Cloning a JavaScript Object Using jQuery

I was recently using Keith Wood’s calendar plugin and kept running into an issue when trying to copy a date object and add days to it. When I would copy the object, I was actually just creating a reference to the original… Not what I wanted.

Found the answer was to clone the object, and John Resig had the answer via jQuery’s $.extend() method. It’s awesome when your fav lib has the method you need so writing one from scratch isn’t necessary. Check it out: Continue reading “Cloning a JavaScript Object Using jQuery”

A New Way to Serve IE6 CSS

This morning I had the opportunity to rethink how I handle IE6 support.

I’ve been torn, in the last few months, over how to phase out support for IE6 at my design firm. I’ve always had a one version back policy with my clients when it comes to Internet Explorer. Now that IE8 has been released I should be phasing out our support for IE6. But version 6 has enjoyed a massive deployment in corporate environments that has been made painfully clear to me by my past work with AT&T, Time Warner and other large corporate IT organizations.

How can I turn a blind eye on a still significant portion of my client’s viewer-ship and still help push the general Internet populace toward modernity? The answer, very probably, has been presented by Andy Clarke (@beautifulweb ) at For A Beautiful Web .

Andy has proposed the use of an Universal IE6 style sheet. Think of it as a glorified reset style sheet. The IE6 Universal Style Sheet incorporates Eric Meyers’ reset as well as basic layout and typography styles. The goal is not to reproduce your rich design in IE6 through hacks, but to present your semantic content in a consistent manor focused on great typography and page cadence.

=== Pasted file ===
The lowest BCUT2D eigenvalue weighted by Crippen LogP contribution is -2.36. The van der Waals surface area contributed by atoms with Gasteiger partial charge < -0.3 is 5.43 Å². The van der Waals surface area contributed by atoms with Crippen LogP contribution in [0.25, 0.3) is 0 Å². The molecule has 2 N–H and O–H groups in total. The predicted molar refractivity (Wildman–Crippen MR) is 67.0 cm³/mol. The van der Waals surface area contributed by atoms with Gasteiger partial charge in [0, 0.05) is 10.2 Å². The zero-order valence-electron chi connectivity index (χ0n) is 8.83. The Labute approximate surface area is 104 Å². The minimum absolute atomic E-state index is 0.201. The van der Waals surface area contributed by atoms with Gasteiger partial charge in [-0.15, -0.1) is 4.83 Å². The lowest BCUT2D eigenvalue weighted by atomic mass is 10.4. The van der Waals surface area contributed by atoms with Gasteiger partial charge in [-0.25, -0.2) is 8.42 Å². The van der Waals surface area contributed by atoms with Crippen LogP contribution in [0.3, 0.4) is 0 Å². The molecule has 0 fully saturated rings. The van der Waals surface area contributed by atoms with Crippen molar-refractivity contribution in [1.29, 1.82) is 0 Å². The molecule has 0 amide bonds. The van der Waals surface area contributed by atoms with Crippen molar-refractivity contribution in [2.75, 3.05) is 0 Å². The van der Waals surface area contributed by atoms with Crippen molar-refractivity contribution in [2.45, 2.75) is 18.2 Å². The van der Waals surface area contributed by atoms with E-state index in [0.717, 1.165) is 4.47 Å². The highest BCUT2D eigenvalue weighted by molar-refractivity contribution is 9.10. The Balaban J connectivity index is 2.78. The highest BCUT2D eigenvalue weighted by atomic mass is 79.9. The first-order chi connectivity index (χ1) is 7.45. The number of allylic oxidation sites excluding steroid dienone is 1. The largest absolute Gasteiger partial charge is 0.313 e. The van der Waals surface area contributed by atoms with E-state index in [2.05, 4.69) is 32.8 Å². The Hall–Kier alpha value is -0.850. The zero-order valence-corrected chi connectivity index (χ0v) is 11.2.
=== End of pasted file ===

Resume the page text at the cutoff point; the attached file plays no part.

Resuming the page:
Why does this work for me? Because it allows me to save time, hence expense, when developing content rich sites. No longer do I need to spend hours trying to hack together CSS to compensate for IE6’s inadequacies. I can circumvent the whole issue by presenting content only. I sell this to my clients as the cleanest, fastest, most cost effective way to serve their visitors stuck with IE6. Consider this, I can spend two hours of my time hacking for IE6 support, or just a few minutes to link to an Universal IE6 Style Sheet. That’s a savings of several hundred dollars for my client.

The end user receives a nicely formated page that is light and to the point, and not broken! And if I really want to get the point across, I can use JavaScript to present a friendly message to IE6 users, such as:

“Page auto-formated for Internet Explorer 6. Upgrade your browser for a richer experience. Please Upgrade IE or you can get FireFox or Chrome.”

Check out this example from Andy Clarke’s website. The gallery below shows his site in FireFox and IE6.